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Navigating the storm: Mexican telecom stocks avoid pitfalls suffered by peers. (Market Moves).

Equity markets in the United States and Mexico have registered serious profit-taking in recent weeks. Both markets succumbed to a crippling combination of poor financial results, high valuations, rumors of further terrorist attacks and various corporate fraud scandals. And while the first three factors may have been easy to anticipate, the final one was not.

The Worldcom scandal has affected many market sectors worldwide, but none as much as the global telecommunications industry. The first reaction came from debt markets, where demand for commercial paper in the sector plunged, given investors' sudden aversion to large companies in the sector.

This in turn has forced several companies to seek bank credits or sell off non-strategic assets at bargain prices to finance short-term debt payments. Moreover, the problems have been coupled with heavy drops in the prices of these companies' shares.


In Mexico, however, the effects of this crisis are likely to prompt mostly temporary falls in telecom-sector stock prices. Indeed, contrary to some other countries, there have been no visible difficulties in Mexico's debt markets, where a strong appetite for corporate debt remains, because of the increasing levels of capital being handled by investment societies and retirement fund administrators (Afores).

Even so, few local companies enjoy the kind of credit ratings that enable them to fully access these markets. Among those that do are Telefonos de Mexico (Telmex) and America Movil, which stand to face little or no difficulty in obtaining the sort of financing they need from the local debt market. On the other hand, it is also likely that some of their competitors will now be subject to far greater investor scrutiny than before.


On an international level, the select group of telecom players who stand to emerge unscathed from this bout of market turmoil will be the ones who always do: those with good management, conservative financial structures and a lot of patience. Namely, this group includes companies of the caliber of SBC, Vodafone, Telefonica de Espana and, of course, Telmex, to name a few.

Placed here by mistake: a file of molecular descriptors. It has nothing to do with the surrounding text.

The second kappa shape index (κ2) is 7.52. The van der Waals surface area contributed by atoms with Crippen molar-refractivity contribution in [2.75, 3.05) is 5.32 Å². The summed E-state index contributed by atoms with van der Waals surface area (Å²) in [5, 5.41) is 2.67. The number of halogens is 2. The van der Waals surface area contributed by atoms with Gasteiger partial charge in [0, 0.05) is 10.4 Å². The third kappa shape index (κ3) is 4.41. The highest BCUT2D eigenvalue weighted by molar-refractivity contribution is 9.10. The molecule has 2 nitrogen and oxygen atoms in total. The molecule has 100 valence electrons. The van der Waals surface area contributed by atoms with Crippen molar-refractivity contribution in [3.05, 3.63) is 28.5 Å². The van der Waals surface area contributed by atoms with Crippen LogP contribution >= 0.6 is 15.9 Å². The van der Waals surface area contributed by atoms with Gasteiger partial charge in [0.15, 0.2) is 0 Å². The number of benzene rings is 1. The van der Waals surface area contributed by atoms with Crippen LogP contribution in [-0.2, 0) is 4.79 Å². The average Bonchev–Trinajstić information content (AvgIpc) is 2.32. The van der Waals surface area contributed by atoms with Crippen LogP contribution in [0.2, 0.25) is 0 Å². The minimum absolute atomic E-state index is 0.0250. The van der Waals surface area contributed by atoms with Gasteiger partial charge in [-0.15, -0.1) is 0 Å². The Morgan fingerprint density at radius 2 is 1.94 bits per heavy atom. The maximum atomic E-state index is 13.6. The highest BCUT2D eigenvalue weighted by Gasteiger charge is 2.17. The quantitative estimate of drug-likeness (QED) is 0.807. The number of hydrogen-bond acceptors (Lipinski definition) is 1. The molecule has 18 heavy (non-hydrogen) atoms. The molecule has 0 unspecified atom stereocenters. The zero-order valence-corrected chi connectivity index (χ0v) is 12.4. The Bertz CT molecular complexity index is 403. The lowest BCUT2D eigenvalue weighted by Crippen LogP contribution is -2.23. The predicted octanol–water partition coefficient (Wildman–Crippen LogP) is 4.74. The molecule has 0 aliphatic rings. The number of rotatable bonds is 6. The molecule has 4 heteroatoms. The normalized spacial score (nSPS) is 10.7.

In fact, we will probably see these companies' stocks recover much faster than those of their peers, and they are likely to be the main buyers of cheap telecom assets on the market. One such example is America Movil's majority control purchase into Telecom Americas at a very attractive price.

Nevertheless, I believe the worst is yet to come for global equity markets, as concerns over corporate accounting practices will probably linger in the United States for several months. We can also expect corporate profits to remain under heavy pressure in the near future.


Fortunately, the long-term market outlook is much more encouraging. Somewhere down the line, the U.S. Federal Reserve's interest rate cuts should begin boosting the U.S. economy to a considerable degree. Similarly, international markets will eventually move to discount this recovery.

Investors should be on the lookout for this development, although investments shouldn't necessarily be made at the first signs of a minor adjustment. What we're talking about here is the big shift that could very well occur in the following months--maybe October. This shift will demand far more aggressive positioning. The concept of buying low and selling high is simple enough, but not easy to follow if the bargains emerge when the outlook is bleakest.

Martin Lara is a Mexico City-based independent financial analyst.

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Author:Lara, Martin
Publication:Business Mexico
Article Type:Brief Article
Geographic Code:1MEX
Date:Aug 1, 2002
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